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Markup:

<div class="foo">
    <img src="loading.gif" class="loading" style="display: none;" />
</div>

Js:

$("div[class='foo']").click(function(e) {
    e.preventDefault();
    $(this).hide();
    $(/* somehow select the loading img of exactly this div with class foo (not others) */).show();
});
share|improve this question
up vote 23 down vote accepted
$("div[class='foo']").click(function(e) {
    e.preventDefault();
    $(this).hide();
    $('img.loading', this).show();
});
share|improve this answer
1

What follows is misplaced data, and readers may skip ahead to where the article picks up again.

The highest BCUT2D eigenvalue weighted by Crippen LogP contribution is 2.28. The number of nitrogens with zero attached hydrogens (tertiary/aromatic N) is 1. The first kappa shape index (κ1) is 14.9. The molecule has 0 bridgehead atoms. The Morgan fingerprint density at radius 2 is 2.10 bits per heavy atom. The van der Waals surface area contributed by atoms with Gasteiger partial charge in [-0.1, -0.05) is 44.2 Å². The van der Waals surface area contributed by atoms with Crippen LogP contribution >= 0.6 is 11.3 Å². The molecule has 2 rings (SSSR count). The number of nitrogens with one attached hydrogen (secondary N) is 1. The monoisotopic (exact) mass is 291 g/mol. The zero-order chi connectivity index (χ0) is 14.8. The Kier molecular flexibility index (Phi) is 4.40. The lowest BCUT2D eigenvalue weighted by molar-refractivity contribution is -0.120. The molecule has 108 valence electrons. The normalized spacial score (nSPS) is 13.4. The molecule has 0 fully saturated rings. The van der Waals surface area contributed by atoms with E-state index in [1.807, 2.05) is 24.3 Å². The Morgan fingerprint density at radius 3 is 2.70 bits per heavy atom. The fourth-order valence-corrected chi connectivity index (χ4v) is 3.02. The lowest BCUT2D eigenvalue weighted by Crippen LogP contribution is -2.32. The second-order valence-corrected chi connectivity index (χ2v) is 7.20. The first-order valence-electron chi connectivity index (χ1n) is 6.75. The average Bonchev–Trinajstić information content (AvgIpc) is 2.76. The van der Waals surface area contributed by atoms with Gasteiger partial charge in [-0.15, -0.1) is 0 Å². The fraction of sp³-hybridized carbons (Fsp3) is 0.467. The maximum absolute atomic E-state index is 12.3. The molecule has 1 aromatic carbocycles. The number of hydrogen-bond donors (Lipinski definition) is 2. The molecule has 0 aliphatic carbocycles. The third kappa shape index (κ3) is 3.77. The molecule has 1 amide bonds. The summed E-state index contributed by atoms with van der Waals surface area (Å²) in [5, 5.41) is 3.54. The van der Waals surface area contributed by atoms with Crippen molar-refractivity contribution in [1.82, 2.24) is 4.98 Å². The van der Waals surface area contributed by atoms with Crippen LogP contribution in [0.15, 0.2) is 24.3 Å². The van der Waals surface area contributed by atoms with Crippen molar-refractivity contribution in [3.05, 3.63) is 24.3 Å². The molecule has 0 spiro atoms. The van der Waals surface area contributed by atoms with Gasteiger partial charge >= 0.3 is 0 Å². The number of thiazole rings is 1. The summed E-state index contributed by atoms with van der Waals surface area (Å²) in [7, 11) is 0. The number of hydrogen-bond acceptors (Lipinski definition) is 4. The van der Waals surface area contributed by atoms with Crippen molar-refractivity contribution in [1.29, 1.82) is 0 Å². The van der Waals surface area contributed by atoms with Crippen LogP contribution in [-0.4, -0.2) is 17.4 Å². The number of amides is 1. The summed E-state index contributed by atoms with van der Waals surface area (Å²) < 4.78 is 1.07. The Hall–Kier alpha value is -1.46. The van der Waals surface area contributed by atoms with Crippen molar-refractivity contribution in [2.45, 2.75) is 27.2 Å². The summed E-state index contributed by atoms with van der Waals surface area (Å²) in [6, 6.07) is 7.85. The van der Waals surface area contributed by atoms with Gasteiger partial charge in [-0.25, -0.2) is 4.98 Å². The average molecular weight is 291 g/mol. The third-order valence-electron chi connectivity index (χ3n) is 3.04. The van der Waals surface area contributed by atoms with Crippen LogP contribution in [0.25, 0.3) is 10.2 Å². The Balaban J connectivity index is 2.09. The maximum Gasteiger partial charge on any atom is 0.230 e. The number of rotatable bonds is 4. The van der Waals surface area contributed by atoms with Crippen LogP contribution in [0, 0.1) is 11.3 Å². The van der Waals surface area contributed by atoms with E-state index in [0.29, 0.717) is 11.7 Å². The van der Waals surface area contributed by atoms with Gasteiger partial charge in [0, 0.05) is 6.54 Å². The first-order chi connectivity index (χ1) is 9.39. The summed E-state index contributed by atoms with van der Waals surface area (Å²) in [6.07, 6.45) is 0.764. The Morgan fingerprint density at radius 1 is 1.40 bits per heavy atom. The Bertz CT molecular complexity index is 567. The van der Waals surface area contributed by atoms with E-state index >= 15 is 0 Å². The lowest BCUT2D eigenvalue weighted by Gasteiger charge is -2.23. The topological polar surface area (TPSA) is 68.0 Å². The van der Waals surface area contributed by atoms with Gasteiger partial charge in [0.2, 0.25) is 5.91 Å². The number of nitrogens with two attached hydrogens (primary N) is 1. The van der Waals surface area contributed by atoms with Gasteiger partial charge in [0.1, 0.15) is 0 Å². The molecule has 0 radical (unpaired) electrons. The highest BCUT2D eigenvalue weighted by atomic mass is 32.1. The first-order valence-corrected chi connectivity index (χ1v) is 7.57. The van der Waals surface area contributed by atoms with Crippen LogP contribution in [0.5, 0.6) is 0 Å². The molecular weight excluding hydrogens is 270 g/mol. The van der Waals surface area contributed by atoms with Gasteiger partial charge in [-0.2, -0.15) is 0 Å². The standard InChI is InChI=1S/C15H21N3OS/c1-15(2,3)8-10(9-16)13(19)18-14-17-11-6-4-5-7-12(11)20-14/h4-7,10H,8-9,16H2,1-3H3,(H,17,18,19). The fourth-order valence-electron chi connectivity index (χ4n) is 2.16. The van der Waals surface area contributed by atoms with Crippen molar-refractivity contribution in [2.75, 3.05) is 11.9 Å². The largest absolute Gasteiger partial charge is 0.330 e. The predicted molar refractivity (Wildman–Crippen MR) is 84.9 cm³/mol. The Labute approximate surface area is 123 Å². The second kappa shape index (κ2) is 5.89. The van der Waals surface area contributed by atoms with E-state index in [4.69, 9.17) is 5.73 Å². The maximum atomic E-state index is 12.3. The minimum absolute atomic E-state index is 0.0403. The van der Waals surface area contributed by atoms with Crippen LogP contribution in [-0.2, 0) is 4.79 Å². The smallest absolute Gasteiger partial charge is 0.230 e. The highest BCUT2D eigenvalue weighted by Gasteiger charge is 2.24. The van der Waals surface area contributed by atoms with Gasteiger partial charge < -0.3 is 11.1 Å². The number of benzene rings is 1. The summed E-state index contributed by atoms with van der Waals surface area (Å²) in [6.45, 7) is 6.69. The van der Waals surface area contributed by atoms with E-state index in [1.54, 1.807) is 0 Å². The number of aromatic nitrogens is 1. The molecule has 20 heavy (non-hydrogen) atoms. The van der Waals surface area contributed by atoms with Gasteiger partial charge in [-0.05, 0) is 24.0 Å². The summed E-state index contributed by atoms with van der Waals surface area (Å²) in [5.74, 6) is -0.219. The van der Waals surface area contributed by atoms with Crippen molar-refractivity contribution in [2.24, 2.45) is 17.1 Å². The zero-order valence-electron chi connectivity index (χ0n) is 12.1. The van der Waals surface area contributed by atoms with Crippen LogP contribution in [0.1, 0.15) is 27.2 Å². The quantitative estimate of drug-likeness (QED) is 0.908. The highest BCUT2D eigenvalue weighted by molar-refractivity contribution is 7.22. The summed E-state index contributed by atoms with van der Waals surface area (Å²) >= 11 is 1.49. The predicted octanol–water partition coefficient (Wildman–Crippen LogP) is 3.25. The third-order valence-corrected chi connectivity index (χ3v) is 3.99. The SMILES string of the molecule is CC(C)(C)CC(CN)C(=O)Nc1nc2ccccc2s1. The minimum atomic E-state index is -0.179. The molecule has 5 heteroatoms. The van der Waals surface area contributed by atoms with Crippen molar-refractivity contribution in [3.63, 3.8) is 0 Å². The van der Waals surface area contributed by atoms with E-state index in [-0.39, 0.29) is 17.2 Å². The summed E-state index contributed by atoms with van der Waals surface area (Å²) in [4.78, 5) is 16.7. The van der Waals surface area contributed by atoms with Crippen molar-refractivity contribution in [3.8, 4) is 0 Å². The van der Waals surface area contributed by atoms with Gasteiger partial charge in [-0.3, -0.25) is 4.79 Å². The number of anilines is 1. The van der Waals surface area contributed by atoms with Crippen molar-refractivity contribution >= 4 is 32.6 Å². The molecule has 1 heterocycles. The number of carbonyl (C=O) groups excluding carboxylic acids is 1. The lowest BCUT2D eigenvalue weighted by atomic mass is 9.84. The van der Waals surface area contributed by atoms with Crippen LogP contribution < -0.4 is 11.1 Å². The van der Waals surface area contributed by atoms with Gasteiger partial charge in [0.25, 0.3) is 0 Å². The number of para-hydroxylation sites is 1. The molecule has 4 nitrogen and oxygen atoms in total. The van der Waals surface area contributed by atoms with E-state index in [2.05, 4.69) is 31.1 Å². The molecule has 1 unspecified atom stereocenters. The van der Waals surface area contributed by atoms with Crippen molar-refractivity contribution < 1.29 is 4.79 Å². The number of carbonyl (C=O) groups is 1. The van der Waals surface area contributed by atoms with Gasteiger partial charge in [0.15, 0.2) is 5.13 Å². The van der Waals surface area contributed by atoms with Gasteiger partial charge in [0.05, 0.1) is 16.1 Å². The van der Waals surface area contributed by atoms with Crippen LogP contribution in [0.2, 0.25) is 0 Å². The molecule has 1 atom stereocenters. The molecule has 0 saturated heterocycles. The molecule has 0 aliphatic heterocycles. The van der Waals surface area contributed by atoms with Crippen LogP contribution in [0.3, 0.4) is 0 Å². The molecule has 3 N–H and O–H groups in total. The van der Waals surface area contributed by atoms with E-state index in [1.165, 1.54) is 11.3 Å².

Wow! You can pass context to the $-selector! Nice. – randomguy Aug 11 '10 at 13:37
3  
@randomguy: Selector context maps to the find() method, so $('img.loading', this) is the same as $(this).find('img.loading'). Selector context is much "nicer", I think. – Andy E Aug 11 '10 at 13:41

If you want any descendant of the given element you can use find():

$(this).find(".foo");

If you know you only want to search for the first-level children elements, you can use children():

$(this).children(".foo");
share|improve this answer
    
I like the hint to children(".foo") – Stefan Jun 4 at 15:07

You could use

$(this).find("img").show();

or

$(this).find("img.loading").show();
share|improve this answer

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